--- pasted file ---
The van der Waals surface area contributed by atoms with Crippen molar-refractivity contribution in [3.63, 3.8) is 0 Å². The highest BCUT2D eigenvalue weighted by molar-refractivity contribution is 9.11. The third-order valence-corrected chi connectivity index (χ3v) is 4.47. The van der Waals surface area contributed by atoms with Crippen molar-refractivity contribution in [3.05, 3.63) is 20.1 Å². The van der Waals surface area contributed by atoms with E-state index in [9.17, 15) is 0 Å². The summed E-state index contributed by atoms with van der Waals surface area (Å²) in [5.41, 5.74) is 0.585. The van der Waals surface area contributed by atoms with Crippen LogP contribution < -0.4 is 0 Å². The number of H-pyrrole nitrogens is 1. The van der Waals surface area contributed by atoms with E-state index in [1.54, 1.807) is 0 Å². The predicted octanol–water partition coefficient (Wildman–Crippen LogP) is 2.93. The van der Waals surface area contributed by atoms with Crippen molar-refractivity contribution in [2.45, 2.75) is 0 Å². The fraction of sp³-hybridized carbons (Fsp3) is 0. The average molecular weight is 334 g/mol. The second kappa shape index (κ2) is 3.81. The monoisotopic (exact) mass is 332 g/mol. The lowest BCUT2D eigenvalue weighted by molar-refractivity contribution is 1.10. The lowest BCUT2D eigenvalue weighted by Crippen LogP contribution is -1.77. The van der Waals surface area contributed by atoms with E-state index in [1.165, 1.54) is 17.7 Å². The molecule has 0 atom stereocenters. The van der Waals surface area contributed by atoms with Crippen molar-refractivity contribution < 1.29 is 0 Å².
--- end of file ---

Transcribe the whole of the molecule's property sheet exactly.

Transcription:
The van der Waals surface area contributed by atoms with Crippen molar-refractivity contribution in [3.63, 3.8) is 0 Å². The highest BCUT2D eigenvalue weighted by molar-refractivity contribution is 9.11. The third-order valence-corrected chi connectivity index (χ3v) is 4.47. The van der Waals surface area contributed by atoms with Crippen molar-refractivity contribution in [3.05, 3.63) is 20.1 Å². The van der Waals surface area contributed by atoms with E-state index in [9.17, 15) is 0 Å². The summed E-state index contributed by atoms with van der Waals surface area (Å²) in [5.41, 5.74) is 0.585. The van der Waals surface area contributed by atoms with Crippen LogP contribution < -0.4 is 0 Å². The number of H-pyrrole nitrogens is 1. The van der Waals surface area contributed by atoms with E-state index in [1.54, 1.807) is 0 Å². The predicted octanol–water partition coefficient (Wildman–Crippen LogP) is 2.93. The van der Waals surface area contributed by atoms with Crippen molar-refractivity contribution in [2.45, 2.75) is 0 Å². The fraction of sp³-hybridized carbons (Fsp3) is 0. The average molecular weight is 334 g/mol. The second kappa shape index (κ2) is 3.81. The monoisotopic (exact) mass is 332 g/mol. The lowest BCUT2D eigenvalue weighted by molar-refractivity contribution is 1.10. The lowest BCUT2D eigenvalue weighted by Crippen LogP contribution is -1.77. The van der Waals surface area contributed by atoms with E-state index in [1.165, 1.54) is 17.7 Å². The molecule has 0 atom stereocenters. The van der Waals surface area contributed by atoms with Crippen molar-refractivity contribution < 1.29 is 0 Å².